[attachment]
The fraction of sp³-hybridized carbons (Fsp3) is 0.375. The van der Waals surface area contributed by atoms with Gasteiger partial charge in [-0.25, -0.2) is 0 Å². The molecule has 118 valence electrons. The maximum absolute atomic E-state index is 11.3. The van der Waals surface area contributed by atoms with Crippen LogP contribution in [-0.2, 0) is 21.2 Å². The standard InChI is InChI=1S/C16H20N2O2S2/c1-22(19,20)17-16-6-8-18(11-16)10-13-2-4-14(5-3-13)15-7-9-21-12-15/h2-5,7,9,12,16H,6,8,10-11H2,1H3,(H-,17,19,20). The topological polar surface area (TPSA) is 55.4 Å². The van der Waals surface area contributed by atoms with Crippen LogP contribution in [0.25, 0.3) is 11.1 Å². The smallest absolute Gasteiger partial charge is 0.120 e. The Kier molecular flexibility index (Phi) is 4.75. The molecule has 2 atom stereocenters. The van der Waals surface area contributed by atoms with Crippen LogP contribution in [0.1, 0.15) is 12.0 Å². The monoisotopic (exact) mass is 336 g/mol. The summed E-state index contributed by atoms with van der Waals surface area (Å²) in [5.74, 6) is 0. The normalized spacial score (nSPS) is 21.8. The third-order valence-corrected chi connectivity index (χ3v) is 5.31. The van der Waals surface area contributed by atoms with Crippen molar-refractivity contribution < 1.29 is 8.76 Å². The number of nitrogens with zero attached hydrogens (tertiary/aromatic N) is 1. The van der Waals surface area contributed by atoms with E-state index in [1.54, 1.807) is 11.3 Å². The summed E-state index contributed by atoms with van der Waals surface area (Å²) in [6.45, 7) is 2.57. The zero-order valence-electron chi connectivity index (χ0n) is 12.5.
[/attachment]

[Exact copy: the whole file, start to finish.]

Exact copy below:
The fraction of sp³-hybridized carbons (Fsp3) is 0.375. The van der Waals surface area contributed by atoms with Gasteiger partial charge in [-0.25, -0.2) is 0 Å². The molecule has 118 valence electrons. The maximum absolute atomic E-state index is 11.3. The van der Waals surface area contributed by atoms with Crippen LogP contribution in [-0.2, 0) is 21.2 Å². The standard InChI is InChI=1S/C16H20N2O2S2/c1-22(19,20)17-16-6-8-18(11-16)10-13-2-4-14(5-3-13)15-7-9-21-12-15/h2-5,7,9,12,16H,6,8,10-11H2,1H3,(H-,17,19,20). The topological polar surface area (TPSA) is 55.4 Å². The van der Waals surface area contributed by atoms with Crippen LogP contribution in [0.25, 0.3) is 11.1 Å². The smallest absolute Gasteiger partial charge is 0.120 e. The Kier molecular flexibility index (Phi) is 4.75. The molecule has 2 atom stereocenters. The van der Waals surface area contributed by atoms with Crippen LogP contribution in [0.1, 0.15) is 12.0 Å². The monoisotopic (exact) mass is 336 g/mol. The summed E-state index contributed by atoms with van der Waals surface area (Å²) in [5.74, 6) is 0. The normalized spacial score (nSPS) is 21.8. The third-order valence-corrected chi connectivity index (χ3v) is 5.31. The van der Waals surface area contributed by atoms with Crippen molar-refractivity contribution < 1.29 is 8.76 Å². The number of nitrogens with zero attached hydrogens (tertiary/aromatic N) is 1. The van der Waals surface area contributed by atoms with E-state index in [1.54, 1.807) is 11.3 Å². The summed E-state index contributed by atoms with van der Waals surface area (Å²) in [6.45, 7) is 2.57. The zero-order valence-electron chi connectivity index (χ0n) is 12.5.